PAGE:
Trade and growth: weep not for Doha

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GUEST COMMENT

WASHINGTON — The Doha Round of multilateral trade talks has already died a thousand deaths. But, apart from the bureaucracies in Geneva, Brussels and Washington, few are grieving.
That’s because the world economy is moving forward without a World Trade Organisation treaty. While Doha negotiations have sputtered on for seven years, annual global trade flows have increased 70% to US$14 trln, real annual foreign direct investment is up 25% to US$1.5 trln and the global economy has expanded by 30% to US$54.4 trln, my research into official figures reveals. This compares with estimated benefits from full Doha Round success of US$287 bln a year.
These trends can continue, particularly if governments implement more domestic “trade facilitation” reforms.
Trade facilitation means streamlining the administrative and physical procedures involved in actually moving goods across borders–the reforms that have already contributed handsomely to the increase in global trade, investment and output.
In fact, experience shows that trade facilitation alone could do even more to increase global trade flows than further reductions in tariff rates. For example, just a one-day reduction in the average time required to move both outbound and inbound US cargo through customs and to fulfill all other administrative requirements could increase US trade by almost US$29 bln per year.
While stroke-of-the-pen tariff reduction is indeed an important component of increased trade, those lower tariffs will not improve trade flows if bureaucratic customs procedures and shoddy logistics and communications are still in place.
In developing countries the average customs transaction involves 20 to 30 parties and requires 40 separate documents to complete, a 2004 UN study showed.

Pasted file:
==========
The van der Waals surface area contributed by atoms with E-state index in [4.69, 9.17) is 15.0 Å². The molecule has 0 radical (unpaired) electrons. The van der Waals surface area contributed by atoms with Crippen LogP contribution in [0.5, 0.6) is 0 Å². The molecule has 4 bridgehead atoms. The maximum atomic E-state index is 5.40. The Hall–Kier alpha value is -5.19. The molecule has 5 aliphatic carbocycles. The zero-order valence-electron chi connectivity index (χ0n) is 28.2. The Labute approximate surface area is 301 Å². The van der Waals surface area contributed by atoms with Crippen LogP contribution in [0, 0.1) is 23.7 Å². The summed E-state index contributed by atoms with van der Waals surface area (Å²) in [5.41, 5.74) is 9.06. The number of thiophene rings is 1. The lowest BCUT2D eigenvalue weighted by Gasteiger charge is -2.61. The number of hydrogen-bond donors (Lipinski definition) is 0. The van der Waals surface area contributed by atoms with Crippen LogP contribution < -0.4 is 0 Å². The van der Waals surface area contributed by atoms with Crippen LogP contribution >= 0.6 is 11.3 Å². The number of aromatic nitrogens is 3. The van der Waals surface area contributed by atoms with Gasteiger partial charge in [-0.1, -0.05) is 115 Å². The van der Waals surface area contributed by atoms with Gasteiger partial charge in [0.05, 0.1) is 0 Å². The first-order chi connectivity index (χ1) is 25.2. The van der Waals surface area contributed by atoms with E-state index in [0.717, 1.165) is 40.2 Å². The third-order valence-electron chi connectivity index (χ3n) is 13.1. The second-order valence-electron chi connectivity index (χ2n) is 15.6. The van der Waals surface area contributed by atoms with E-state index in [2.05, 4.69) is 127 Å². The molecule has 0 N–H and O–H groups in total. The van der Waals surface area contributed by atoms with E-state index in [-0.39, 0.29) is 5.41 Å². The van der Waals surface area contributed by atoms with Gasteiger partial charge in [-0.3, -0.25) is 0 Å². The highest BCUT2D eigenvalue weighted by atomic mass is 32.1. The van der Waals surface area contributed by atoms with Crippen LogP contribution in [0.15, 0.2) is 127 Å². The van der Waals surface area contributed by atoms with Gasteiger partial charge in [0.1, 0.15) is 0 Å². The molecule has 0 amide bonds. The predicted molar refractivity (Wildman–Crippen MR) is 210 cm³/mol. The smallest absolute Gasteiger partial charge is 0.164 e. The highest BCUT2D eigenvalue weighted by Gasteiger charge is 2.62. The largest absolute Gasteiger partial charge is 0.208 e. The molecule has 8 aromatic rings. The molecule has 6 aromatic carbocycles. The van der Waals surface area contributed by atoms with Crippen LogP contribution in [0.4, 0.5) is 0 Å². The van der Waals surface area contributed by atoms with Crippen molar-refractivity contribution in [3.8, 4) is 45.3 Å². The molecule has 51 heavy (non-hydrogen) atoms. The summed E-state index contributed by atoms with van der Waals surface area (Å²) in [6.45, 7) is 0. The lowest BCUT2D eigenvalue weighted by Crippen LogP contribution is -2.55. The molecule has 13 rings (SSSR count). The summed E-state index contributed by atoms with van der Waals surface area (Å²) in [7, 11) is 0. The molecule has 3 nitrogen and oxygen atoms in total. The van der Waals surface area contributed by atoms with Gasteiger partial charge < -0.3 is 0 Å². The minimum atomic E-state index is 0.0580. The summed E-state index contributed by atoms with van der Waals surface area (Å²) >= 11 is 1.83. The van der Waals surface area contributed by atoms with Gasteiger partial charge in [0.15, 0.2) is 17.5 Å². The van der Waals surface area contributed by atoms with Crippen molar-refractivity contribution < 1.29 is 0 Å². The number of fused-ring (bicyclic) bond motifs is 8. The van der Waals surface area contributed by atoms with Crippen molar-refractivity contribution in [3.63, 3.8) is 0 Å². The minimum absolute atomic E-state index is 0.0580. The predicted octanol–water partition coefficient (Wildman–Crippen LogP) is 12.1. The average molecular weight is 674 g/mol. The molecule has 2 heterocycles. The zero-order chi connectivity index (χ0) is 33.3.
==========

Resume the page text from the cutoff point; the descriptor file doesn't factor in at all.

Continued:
But good progress has been made on trade facilitation. In the past three years, 55 countries have implemented 68 reforms to streamline procedures. India introduced an on-line customs declaration system which allows clearance to begin before the ship docks and helped reduce delays for exporters and importers by seven days. Rwanda partially privatized its customs-bonded warehouses, which sparked construction of new warehouses and a 40% reduction in storage fees. FYR Macedonia eliminated duplicate customs procedures, slashing waiting times by 75%. While these actions have encouraged investment and greater trade flows, there is still room for improvement.
The World Bank’s latest Doing Business survey offers the anecdote of a Yemeni fish exporter, Tarik, whose fortunes are limited by the persistence of bureaucratic export procedures. Tarik can sell fresh tuna to Germany for $5.20 per kilo or frozen tuna to Pakistan for US$1.10 per kilo. Of course he would prefer to sell everything fresh to Germany. Instead, because it takes on average 33 days to get official clearance to export from Yemen, he sells only 300 fresh tons to Germany and 1,700 frozen tons to Pakistan, at an opportunity cost of about US$7 mln per year.
The Economist’s Robert Guest once described the process of delivering beer from a port in Cameroon to the interior. A trip that was supposed to take three-quarters of a day took four days because the delivery truck was stopped 47 times at roadblocks, where tolls and other fees were extorted from the driver by police.
Trade increases when barriers fall. Tariffs are barriers, but so are corruption, administrative incompetence, superfluous paperwork, transportation monopolies and the use of antiquated technology.
Governments are becoming motivated to reduce these barriers because business, employment, investment and growth are all affected by the country’s approach to trade facilitation.
Multi-lateral agreements from the latest Doha talks on 21 July to reduce formal trade barriers would be great for everybody. But even if the tottering Doha Round collapses for good, trade and growth can still rise sharply with the right unilateral reforms.